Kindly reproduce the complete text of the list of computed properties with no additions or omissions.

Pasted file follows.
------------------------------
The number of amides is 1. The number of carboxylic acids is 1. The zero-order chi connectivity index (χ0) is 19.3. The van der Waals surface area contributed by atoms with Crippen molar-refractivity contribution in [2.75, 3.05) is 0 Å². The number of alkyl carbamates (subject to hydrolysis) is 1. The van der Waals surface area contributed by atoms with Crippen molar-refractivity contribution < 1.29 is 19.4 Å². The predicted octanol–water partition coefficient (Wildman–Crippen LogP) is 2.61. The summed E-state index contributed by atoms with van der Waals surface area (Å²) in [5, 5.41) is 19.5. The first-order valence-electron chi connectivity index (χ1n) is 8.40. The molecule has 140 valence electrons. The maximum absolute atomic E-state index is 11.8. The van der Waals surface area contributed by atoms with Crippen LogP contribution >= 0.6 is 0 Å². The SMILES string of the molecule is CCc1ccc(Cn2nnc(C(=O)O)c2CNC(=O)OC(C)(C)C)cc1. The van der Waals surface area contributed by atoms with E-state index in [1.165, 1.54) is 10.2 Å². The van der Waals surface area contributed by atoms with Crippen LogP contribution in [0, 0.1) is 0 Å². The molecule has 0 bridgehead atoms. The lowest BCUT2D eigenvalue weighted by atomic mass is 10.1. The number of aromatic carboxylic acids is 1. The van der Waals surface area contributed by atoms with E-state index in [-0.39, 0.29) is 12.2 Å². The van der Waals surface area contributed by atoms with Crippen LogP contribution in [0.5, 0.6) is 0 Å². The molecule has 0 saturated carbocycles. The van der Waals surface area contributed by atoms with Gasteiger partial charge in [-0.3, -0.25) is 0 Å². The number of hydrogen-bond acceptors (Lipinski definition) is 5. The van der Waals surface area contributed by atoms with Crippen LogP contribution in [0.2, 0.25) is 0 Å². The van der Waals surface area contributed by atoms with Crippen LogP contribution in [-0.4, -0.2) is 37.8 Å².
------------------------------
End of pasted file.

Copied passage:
The number of amides is 1. The number of carboxylic acids is 1. The zero-order chi connectivity index (χ0) is 19.3. The van der Waals surface area contributed by atoms with Crippen molar-refractivity contribution in [2.75, 3.05) is 0 Å². The number of alkyl carbamates (subject to hydrolysis) is 1. The van der Waals surface area contributed by atoms with Crippen molar-refractivity contribution < 1.29 is 19.4 Å². The predicted octanol–water partition coefficient (Wildman–Crippen LogP) is 2.61. The summed E-state index contributed by atoms with van der Waals surface area (Å²) in [5, 5.41) is 19.5. The first-order valence-electron chi connectivity index (χ1n) is 8.40. The molecule has 140 valence electrons. The maximum absolute atomic E-state index is 11.8. The van der Waals surface area contributed by atoms with Crippen LogP contribution >= 0.6 is 0 Å². The SMILES string of the molecule is CCc1ccc(Cn2nnc(C(=O)O)c2CNC(=O)OC(C)(C)C)cc1. The van der Waals surface area contributed by atoms with E-state index in [1.165, 1.54) is 10.2 Å². The van der Waals surface area contributed by atoms with Crippen LogP contribution in [0, 0.1) is 0 Å². The molecule has 0 bridgehead atoms. The lowest BCUT2D eigenvalue weighted by atomic mass is 10.1. The number of aromatic carboxylic acids is 1. The van der Waals surface area contributed by atoms with E-state index in [-0.39, 0.29) is 12.2 Å². The van der Waals surface area contributed by atoms with Crippen LogP contribution in [0.5, 0.6) is 0 Å². The molecule has 0 saturated carbocycles. The van der Waals surface area contributed by atoms with Gasteiger partial charge in [-0.3, -0.25) is 0 Å². The number of hydrogen-bond acceptors (Lipinski definition) is 5. The van der Waals surface area contributed by atoms with Crippen LogP contribution in [0.2, 0.25) is 0 Å². The van der Waals surface area contributed by atoms with Crippen LogP contribution in [-0.4, -0.2) is 37.8 Å².